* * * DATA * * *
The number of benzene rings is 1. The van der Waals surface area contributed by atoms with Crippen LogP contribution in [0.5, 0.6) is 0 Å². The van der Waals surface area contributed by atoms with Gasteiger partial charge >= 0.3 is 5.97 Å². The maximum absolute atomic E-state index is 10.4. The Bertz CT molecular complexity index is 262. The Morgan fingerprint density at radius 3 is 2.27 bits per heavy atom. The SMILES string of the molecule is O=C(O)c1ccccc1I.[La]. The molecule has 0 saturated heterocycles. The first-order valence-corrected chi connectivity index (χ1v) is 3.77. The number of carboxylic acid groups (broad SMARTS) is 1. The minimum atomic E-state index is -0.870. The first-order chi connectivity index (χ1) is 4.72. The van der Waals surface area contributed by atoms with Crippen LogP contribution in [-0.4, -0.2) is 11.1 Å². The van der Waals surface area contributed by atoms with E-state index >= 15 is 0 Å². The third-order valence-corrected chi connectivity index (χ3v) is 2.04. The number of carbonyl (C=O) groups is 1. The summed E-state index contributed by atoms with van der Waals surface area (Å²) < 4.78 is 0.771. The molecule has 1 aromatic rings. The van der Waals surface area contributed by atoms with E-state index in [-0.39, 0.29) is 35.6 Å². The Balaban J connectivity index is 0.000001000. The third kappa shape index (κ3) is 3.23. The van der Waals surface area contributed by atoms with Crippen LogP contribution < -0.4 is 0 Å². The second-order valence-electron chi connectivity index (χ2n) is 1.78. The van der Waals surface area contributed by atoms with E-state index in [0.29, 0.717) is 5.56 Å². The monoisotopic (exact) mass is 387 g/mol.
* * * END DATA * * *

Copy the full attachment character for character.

The number of benzene rings is 1. The van der Waals surface area contributed by atoms with Crippen LogP contribution in [0.5, 0.6) is 0 Å². The van der Waals surface area contributed by atoms with Gasteiger partial charge >= 0.3 is 5.97 Å². The maximum absolute atomic E-state index is 10.4. The Bertz CT molecular complexity index is 262. The Morgan fingerprint density at radius 3 is 2.27 bits per heavy atom. The SMILES string of the molecule is O=C(O)c1ccccc1I.[La]. The molecule has 0 saturated heterocycles. The first-order valence-corrected chi connectivity index (χ1v) is 3.77. The number of carboxylic acid groups (broad SMARTS) is 1. The minimum atomic E-state index is -0.870. The first-order chi connectivity index (χ1) is 4.72. The van der Waals surface area contributed by atoms with Crippen LogP contribution in [-0.4, -0.2) is 11.1 Å². The van der Waals surface area contributed by atoms with E-state index >= 15 is 0 Å². The third-order valence-corrected chi connectivity index (χ3v) is 2.04. The number of carbonyl (C=O) groups is 1. The summed E-state index contributed by atoms with van der Waals surface area (Å²) < 4.78 is 0.771. The molecule has 1 aromatic rings. The van der Waals surface area contributed by atoms with E-state index in [-0.39, 0.29) is 35.6 Å². The Balaban J connectivity index is 0.000001000. The third kappa shape index (κ3) is 3.23. The van der Waals surface area contributed by atoms with Crippen LogP contribution < -0.4 is 0 Å². The second-order valence-electron chi connectivity index (χ2n) is 1.78. The van der Waals surface area contributed by atoms with E-state index in [0.29, 0.717) is 5.56 Å². The monoisotopic (exact) mass is 387 g/mol.